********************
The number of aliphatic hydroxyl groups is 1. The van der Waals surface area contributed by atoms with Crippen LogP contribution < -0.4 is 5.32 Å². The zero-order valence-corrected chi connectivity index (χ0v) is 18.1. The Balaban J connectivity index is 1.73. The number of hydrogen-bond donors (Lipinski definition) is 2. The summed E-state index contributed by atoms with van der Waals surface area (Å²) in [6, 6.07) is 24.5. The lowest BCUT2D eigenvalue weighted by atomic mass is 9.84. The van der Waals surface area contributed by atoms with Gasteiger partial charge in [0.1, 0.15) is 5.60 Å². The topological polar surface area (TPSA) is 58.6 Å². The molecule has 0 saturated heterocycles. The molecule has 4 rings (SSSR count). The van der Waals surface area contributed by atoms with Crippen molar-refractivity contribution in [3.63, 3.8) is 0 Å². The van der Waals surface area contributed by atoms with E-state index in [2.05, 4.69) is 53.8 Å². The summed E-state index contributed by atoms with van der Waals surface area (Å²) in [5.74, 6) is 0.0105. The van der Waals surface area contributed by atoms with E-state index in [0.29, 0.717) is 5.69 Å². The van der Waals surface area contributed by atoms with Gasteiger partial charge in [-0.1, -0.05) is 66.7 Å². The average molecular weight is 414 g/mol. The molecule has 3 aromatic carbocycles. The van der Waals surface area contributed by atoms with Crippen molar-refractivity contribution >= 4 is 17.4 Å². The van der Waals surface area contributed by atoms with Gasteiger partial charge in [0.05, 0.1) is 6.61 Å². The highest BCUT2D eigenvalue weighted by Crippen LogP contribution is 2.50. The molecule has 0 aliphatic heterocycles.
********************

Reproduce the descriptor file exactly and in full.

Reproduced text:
The number of aliphatic hydroxyl groups is 1. The van der Waals surface area contributed by atoms with Crippen LogP contribution < -0.4 is 5.32 Å². The zero-order valence-corrected chi connectivity index (χ0v) is 18.1. The Balaban J connectivity index is 1.73. The number of hydrogen-bond donors (Lipinski definition) is 2. The summed E-state index contributed by atoms with van der Waals surface area (Å²) in [6, 6.07) is 24.5. The lowest BCUT2D eigenvalue weighted by atomic mass is 9.84. The van der Waals surface area contributed by atoms with Gasteiger partial charge in [0.1, 0.15) is 5.60 Å². The topological polar surface area (TPSA) is 58.6 Å². The molecule has 0 saturated heterocycles. The molecule has 4 rings (SSSR count). The van der Waals surface area contributed by atoms with Crippen molar-refractivity contribution in [3.63, 3.8) is 0 Å². The van der Waals surface area contributed by atoms with E-state index in [2.05, 4.69) is 53.8 Å². The summed E-state index contributed by atoms with van der Waals surface area (Å²) in [5.74, 6) is 0.0105. The van der Waals surface area contributed by atoms with E-state index in [0.29, 0.717) is 5.69 Å². The van der Waals surface area contributed by atoms with Gasteiger partial charge in [-0.1, -0.05) is 66.7 Å². The average molecular weight is 414 g/mol. The molecule has 3 aromatic carbocycles. The van der Waals surface area contributed by atoms with Crippen molar-refractivity contribution >= 4 is 17.4 Å². The van der Waals surface area contributed by atoms with Gasteiger partial charge in [0.05, 0.1) is 6.61 Å². The highest BCUT2D eigenvalue weighted by Crippen LogP contribution is 2.50. The molecule has 0 aliphatic heterocycles.